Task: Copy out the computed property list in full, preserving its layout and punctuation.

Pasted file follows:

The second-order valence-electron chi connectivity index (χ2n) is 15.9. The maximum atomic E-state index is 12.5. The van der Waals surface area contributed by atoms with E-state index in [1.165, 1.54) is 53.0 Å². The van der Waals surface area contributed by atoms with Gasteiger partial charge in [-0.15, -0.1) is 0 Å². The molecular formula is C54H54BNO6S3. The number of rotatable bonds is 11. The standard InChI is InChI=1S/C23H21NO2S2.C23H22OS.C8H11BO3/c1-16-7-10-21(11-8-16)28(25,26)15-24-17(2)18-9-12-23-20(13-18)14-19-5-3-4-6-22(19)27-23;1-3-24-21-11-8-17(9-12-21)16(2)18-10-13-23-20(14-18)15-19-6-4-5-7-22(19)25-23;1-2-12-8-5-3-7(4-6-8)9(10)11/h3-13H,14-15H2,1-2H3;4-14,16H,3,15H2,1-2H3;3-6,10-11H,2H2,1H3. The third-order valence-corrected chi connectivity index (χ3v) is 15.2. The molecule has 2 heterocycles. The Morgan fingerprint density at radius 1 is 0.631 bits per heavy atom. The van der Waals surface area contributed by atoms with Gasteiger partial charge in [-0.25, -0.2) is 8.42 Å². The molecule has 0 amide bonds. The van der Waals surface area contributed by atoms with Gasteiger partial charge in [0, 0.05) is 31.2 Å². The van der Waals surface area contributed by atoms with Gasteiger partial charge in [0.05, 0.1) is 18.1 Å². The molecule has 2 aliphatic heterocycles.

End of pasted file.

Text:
The second-order valence-electron chi connectivity index (χ2n) is 15.9. The maximum atomic E-state index is 12.5. The van der Waals surface area contributed by atoms with E-state index in [1.165, 1.54) is 53.0 Å². The van der Waals surface area contributed by atoms with Gasteiger partial charge in [-0.15, -0.1) is 0 Å². The molecular formula is C54H54BNO6S3. The number of rotatable bonds is 11. The standard InChI is InChI=1S/C23H21NO2S2.C23H22OS.C8H11BO3/c1-16-7-10-21(11-8-16)28(25,26)15-24-17(2)18-9-12-23-20(13-18)14-19-5-3-4-6-22(19)27-23;1-3-24-21-11-8-17(9-12-21)16(2)18-10-13-23-20(14-18)15-19-6-4-5-7-22(19)25-23;1-2-12-8-5-3-7(4-6-8)9(10)11/h3-13H,14-15H2,1-2H3;4-14,16H,3,15H2,1-2H3;3-6,10-11H,2H2,1H3. The third-order valence-corrected chi connectivity index (χ3v) is 15.2. The molecule has 2 heterocycles. The Morgan fingerprint density at radius 1 is 0.631 bits per heavy atom. The van der Waals surface area contributed by atoms with Gasteiger partial charge in [-0.25, -0.2) is 8.42 Å². The molecule has 0 amide bonds. The van der Waals surface area contributed by atoms with Gasteiger partial charge in [0, 0.05) is 31.2 Å². The van der Waals surface area contributed by atoms with Gasteiger partial charge in [0.05, 0.1) is 18.1 Å². The molecule has 2 aliphatic heterocycles.